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Ruler Tutorial – The Quilt in a Day Half Square Triangle Ruler ( video tutorial )

Today’s post is part of a series of video tutorials showing you how to use some of my favorite rulers.

Find more ruler tutorials here.



Today I’m showing you how to use the Quilt in a Day half square triangle ruler.

I wish I had my first half square triangle quilt to show you.  What a disaster!  It was one of those chevron quilts, you remember when they were popular, don’t you?  If not, there was a day when chevron was the thing.  I was very new to quilting.  I cut a whole bunch of squares, I cut the squares in half and then sewed the two halves together (insert face palm).  But if I’m being honest even after I realized you could make two at a time and not cut the squares in a half I still STRUGGLED HARD.

They were wonky.  They were janky.  I hadn’t learned my “ritual” yet.

I bought the above ruler on a whim.  It came with instructions!  Then I kept doing it and doing in and doing it and finally I can say that I have no issues with my HSTs.  They are my perfect little babies now.  If there is a mistake in my quilt block, if it doesn’t measure up correctly, if something is a bit off, you can bet your fannie it isn’t because of my HSTs!


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We’ve got a lot to cover today, so I’m diving in and getting to it quickly.  No funny business!

Let’s go over some quick “you should know” things first.

  1. Decide what size your HST should be finished.  Let’s say that I want it to be 4″
  2. I need a trim-to size.  I need seam allowance.  This means my unfinished HST needs to be 4.5″
  3. If I’m trimming this guy to 4.5″, I can’t start with that size, I need seam allowance again.  So you add another .5″ to that and your starting square size is 5″.
  4. This method of making HSTs makes 2 of them at a time.

Back to the math… If I need an unfinished 6.5″ HST, that means I need to start with 7″ squares.  If I need a 2.5″ unfinished HST, that means I need to start with 3″ squares.  You get it!

Finished means it’s sewn all up into a quilt.  Unfinished means we haven’t sewn them together yet, they are a unit or a block.  Still with me?

If you are very lost here and think you might need a more detailed lesson about seam allowance, here’s a class that might help.


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Avoiding that jankiness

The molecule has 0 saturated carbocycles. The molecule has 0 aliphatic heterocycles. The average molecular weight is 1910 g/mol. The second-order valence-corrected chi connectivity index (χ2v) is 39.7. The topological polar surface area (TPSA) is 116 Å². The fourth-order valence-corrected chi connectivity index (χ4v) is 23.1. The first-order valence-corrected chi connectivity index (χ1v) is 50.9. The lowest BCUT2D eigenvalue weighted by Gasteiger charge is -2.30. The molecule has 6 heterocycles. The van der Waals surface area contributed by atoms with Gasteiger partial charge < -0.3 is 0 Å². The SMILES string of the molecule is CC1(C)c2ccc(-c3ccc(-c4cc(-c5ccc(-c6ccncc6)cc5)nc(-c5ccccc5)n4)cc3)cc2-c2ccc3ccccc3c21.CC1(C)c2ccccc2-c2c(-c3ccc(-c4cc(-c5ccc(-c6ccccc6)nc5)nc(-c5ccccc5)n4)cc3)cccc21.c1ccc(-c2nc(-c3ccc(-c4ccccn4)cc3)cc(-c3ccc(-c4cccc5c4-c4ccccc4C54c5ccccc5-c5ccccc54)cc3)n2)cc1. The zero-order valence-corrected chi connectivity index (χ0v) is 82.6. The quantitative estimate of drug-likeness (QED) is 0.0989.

Let me just get this out of the way and tell you that obviously my method is NOT the only method.  There are lots of lovely methods and you should find the one that you like the best.

Anytime you cut a fabric into a triangle, you’ve made it stretchy, you’ve made it vulnerable.  Vulnerable to ALL THE THINGS!  I like to call them the precious little babies, because that’s how you are going to have to treat them if you want them to act right and stay in place and stay not-janky.

Here’s a list of things NOT to do:

  1. Don’t stretch them.
  2. Don’t iron them, press instead.  PRESS.
  3. Don’t tug at them.
  4. And for goodness sake, use your starch.  It is your bestest friend when making patchwork.

So as you can see, I’ve got some hard rules set here.  LOL.  I can be quite the school marm about my HSTs.  This is serious business!  In my opinion, taking the time and getting this right will save me so many headaches as my quilt progresses.  HSTs are in SO MANY QUILT PATTERNS.  They can be quite the little you-know-what!  For that reason, I don’t get ahead of myself, I don’t rush and cut corners.  I do the ritual step by step and that’s that.  You can try to save yourself some time by doing the steps in batches and by chain piecing, but don’t skip on the ritual.


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HST step by step (aka My Ritual)

  1. Cut two squares with your starting size as mentioned above.
  2. Draw a diagonal line on one of the squares.
  3. Place squares on top of each other right sides together.
  4. Sew 1/4″ from both sides of the drawn line.
  5. Cut the square in half by cutting directly on the drawn line.
  6. Using the Quilt in a Day HST ruler, trim each unit to the unfinished size needed.
  7. Press to set the seams on each HST, then press seams open.
  8. Spray HST with starch, and press again.



My Quilt Patterns


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I hope you found this post and video tutorial helpful.  I do love a good HST, don’t you?  You can find the Quilt in a Day Half Square Triangle ruler available here for sale.  If you are joining in during the Little Miss Sawtooth quilt along, you’ll see me use this HST method over and over again in my video tutorials.  There’s a lot of HSTs in that quilt!  But you’ll also see me use this same ruler in a whole different way of making HST, but instead of squares, it will be with strips.  Later this year, I’m also sharing a quilt pattern that has another way of making them using the very same ruler.  I can’t wait to show you.

Have a lovely weekend!


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  1. I bought one of these rulers on your recommendation but I couldn’t get it to make the HSTs the right size. I was making 4.5″ squares but they are too small when the dashed line was on the stitch line and when I tried moving the dashed line (above or below the stitch line – I can’t remember which way now), it was still too small. In the end I just used a normal ruler to get the HSTs the right size. I was quite disappointed. Any ideas what went wrong? My fabric was starched before I did any sewing – that’s the only thing I can think of as being different.

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